The OECD concluded, earlier in the decade, that ‘skill upgrading has played, at best, a modest role in GDP growth per employed person’ in Australia (and also in Canada, the Netherlands, New Zealand and the United States) (OECD 2003, p 37). An ABS survey undertaken as part of an OECD study of adult literacy and life skills found that 46 per cent of Australians aged 15–74 lacked the minimum prose and document literacy skills, 50 per cent lacked the minimum numeracy skills, and 70 per cent lacked the problem-solving skills ‘required for individuals to meet the complex demands of everyday life and work in the emerging knowledge-based economy’ (ABS 2008a, p 5).

It has been recognised for some time that younger Australians from lower socio-economic backgrounds tend to lag at least one year behind the Australian average, and more than two years behind students in the highest socio-economic quartile (OECD 2010b, p 139). The results from the latest OECD Programme for International Student Assessment (PISA) suggest that the performance of Australian 15-year-old students has declined significantly over the past decade, despite a 33 per cent real increase in public expenditure, and a 54 per cent real increase in private expenditure, on education during this period (Jensen 2010).

By comparison with schools and higher education, the vocational education and training (VET) sector attracts little public attention. Yet there is evidence that the effectiveness of the training provided by this sector is variable, and that this sector is characterised by low completion rates in occupations that regularly appear on national skills shortages lists (Australian Government 2008, p 4–20).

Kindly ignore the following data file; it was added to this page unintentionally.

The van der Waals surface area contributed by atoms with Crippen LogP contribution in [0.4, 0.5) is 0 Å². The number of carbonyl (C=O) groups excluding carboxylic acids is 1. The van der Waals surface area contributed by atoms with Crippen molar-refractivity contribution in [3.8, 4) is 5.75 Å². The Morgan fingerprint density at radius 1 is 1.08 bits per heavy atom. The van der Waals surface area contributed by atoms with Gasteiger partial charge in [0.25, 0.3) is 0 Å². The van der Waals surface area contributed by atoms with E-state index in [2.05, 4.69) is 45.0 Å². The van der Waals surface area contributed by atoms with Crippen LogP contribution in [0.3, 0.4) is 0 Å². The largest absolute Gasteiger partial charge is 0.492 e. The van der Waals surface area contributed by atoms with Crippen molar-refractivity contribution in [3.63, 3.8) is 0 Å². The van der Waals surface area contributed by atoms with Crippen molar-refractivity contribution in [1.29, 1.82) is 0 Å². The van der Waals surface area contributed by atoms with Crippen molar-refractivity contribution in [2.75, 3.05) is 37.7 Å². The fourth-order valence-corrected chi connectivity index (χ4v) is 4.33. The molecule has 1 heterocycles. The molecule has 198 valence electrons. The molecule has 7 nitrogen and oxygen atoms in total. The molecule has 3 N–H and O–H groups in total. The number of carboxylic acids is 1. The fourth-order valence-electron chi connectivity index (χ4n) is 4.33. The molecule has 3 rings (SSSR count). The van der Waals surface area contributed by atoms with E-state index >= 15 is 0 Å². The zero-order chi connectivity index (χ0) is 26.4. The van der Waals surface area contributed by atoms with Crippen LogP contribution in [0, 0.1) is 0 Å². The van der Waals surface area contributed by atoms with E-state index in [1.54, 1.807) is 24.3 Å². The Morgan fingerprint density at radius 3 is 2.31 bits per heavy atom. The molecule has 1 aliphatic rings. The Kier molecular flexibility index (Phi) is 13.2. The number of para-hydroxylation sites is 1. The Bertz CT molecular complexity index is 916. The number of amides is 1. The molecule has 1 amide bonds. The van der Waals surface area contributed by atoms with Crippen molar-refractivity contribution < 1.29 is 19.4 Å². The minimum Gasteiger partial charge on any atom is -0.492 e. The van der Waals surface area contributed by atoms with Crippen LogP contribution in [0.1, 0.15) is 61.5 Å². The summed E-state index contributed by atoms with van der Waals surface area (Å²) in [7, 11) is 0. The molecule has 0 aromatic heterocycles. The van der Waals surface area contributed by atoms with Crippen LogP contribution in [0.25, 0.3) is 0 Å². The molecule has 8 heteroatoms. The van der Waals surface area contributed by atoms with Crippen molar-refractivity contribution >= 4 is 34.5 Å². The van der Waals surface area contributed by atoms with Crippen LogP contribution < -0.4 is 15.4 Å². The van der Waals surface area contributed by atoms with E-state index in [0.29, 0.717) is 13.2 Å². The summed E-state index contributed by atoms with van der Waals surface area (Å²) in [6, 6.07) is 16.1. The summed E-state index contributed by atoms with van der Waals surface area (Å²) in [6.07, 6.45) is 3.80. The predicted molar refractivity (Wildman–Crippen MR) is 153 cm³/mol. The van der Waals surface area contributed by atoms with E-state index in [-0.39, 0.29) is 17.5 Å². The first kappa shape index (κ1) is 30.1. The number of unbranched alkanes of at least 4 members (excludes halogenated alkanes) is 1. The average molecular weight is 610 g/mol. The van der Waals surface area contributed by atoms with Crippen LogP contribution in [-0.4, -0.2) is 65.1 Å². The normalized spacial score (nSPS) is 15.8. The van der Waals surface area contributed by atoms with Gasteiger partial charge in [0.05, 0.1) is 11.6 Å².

It is widely accepted that Australia's infrastructure, particularly in transport, is inadequate for many of the requirements of Australia's growing economic, personal and social needs, and that this is in part due to under-investment in infrastructure in the 1980s and 1990s. However, as the OECD notes, it also reflects ‘weak co-ordination between public infrastructure development and fiscal management’ and a ‘lack of co-ordination between the various levels of government, and between jurisdictions at the same level’, so that ‘[i]nfrastructure spending decisions are frequently taken with no regard for national priorities’ (OECD 2010c, p 95).

The solution to these weaknesses is not simply more spending on infrastructure, especially if that spending is as unco-ordinated and with as little regard for national priorities as in the past. It is of no less importance to the objectives of higher levels of productivity or faster productivity growth that better use is made of existing infrastructure, including through rational pricing regimes, and through avoiding ill-conceived regulation that detracts from the efficiency with which existing infrastructure is used (for example, by arbitrary and knee-jerk reductions in speed limits on roads, or ‘security’ procedures entailing excessive or unnecessary delays in the movement of goods and passengers through airports).

5.4 Innovation

It is widely accepted, and not just by economists, that ‘[i]nnovation can increase productivity through the creation of higher value products, more efficient production processes, more effective workplace organisation and opening up new markets’ (DIISR 2011, p 8). The fact that, as noted earlier, Australia's innovation effort falls well short of OECD ‘best practice’ on many dimensions, thus suggests the potential for improvements in Australia's innovation effort to contribute to higher levels of productivity and faster rates of productivity growth.